Fishermen who once angled for rare pink river dolphins are working with researchers in Bolivia’s Amazon jungle in a high-tech bid to assure the species’ survival and better understand their needs.

Scientists with global environmental group WWF and Bolivian NGO Faunagua recently tagged four freshwater dolphins in the Ichilo river using satellite technology that allows fishermen to use a mobile phone app to report their locations.

“They (the fishermen) hunted the dolphins to use them as bait for fishing,” said Paul Van Damme, of Faunagua. “(Now) we are raising their awareness and including them as researchers and scientists.”

Despite the iconic status of river dolphins, little is known about their populations and habitats, according to WWF. Fishermen who still frequent the rivers will report what dolphins eat, how far they migrate and give scientists clues about the threats they face.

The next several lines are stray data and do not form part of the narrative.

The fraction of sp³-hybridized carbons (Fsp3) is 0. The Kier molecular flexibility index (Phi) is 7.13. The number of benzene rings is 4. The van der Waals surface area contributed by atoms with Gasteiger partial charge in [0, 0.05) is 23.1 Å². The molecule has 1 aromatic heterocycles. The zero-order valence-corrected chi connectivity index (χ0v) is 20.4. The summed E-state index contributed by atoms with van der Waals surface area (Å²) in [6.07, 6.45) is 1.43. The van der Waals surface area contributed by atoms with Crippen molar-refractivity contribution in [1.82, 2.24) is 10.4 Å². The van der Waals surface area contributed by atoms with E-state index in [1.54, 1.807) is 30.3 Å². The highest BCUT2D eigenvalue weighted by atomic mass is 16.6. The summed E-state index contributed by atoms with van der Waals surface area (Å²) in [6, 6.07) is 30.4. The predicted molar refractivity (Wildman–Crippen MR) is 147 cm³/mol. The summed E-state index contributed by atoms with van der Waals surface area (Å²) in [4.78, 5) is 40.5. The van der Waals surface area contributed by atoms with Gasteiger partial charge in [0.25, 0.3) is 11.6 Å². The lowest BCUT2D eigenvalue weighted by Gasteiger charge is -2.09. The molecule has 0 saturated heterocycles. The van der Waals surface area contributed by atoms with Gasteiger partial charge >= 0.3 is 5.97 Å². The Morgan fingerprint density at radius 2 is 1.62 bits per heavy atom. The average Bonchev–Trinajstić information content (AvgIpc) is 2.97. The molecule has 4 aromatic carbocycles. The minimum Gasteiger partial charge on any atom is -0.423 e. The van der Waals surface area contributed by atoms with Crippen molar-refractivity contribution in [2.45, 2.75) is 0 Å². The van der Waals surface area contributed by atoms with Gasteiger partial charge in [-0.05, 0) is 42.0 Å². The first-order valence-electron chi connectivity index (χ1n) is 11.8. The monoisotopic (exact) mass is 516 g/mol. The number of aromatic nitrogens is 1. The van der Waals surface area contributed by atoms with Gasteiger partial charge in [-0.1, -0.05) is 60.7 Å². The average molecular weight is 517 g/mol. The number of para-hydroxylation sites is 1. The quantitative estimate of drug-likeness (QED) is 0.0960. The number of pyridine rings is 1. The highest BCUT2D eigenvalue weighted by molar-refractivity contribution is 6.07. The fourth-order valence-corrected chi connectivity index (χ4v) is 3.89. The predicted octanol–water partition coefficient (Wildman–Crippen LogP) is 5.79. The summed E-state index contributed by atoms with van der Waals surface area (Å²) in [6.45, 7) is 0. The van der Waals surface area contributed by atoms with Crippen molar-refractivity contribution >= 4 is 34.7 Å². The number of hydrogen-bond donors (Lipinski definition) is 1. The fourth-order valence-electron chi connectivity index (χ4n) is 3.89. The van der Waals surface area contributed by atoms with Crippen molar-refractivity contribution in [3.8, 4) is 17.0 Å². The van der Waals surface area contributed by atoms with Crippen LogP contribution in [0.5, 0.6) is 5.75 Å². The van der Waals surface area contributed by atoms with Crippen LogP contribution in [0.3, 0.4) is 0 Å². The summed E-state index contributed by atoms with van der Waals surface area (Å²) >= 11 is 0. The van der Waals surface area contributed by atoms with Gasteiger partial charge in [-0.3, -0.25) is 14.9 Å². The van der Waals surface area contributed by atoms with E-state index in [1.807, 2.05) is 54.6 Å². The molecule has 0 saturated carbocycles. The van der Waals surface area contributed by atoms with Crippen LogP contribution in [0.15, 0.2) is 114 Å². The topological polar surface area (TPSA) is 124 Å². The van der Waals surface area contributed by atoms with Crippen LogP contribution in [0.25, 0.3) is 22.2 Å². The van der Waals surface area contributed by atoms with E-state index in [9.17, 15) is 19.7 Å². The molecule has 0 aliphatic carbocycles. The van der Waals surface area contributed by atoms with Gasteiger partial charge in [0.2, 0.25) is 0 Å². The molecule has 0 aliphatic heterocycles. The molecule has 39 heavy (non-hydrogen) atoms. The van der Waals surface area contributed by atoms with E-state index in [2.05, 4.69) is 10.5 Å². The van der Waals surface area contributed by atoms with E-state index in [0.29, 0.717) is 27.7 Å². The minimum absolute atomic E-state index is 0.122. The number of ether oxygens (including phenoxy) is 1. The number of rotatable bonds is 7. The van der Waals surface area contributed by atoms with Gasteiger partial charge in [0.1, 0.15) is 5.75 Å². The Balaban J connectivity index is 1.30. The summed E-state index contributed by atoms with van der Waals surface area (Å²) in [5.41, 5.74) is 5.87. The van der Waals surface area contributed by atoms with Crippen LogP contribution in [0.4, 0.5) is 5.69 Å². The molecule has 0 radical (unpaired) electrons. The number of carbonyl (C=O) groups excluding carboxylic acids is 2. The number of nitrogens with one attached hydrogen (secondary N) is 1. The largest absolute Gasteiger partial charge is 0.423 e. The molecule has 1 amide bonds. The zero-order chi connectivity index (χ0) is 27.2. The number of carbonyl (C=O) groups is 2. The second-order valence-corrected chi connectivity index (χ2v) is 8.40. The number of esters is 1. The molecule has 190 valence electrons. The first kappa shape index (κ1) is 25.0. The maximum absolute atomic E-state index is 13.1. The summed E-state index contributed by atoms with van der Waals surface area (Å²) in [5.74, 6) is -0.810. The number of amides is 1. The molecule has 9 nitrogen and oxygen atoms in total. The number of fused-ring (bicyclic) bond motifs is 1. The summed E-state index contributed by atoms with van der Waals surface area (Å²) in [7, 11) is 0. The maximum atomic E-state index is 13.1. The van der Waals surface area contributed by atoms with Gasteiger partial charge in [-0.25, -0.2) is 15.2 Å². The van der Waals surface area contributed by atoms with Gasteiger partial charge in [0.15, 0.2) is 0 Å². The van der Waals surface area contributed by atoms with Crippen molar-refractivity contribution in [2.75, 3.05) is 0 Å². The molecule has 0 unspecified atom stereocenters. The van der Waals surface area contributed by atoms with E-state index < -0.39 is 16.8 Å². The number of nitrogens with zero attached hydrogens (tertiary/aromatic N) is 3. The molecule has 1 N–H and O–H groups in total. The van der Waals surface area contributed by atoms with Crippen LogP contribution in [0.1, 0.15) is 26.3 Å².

It gives fishermen a new perspective on a species that has long been their prey, said Lila Sainz, head of Bolivia’s WWF.

“Everything that affects dolphins affects the humans that use those resources,” said Sainz. “So, if dolphins are doing well, people are doing well.”

Bolivia’s vast Amazon rainforest is critical habitat for a wide range of species, from dolphins to toucans and jaguars, whose existence is being threatened by deforestation, upriver dams, forest fires and development.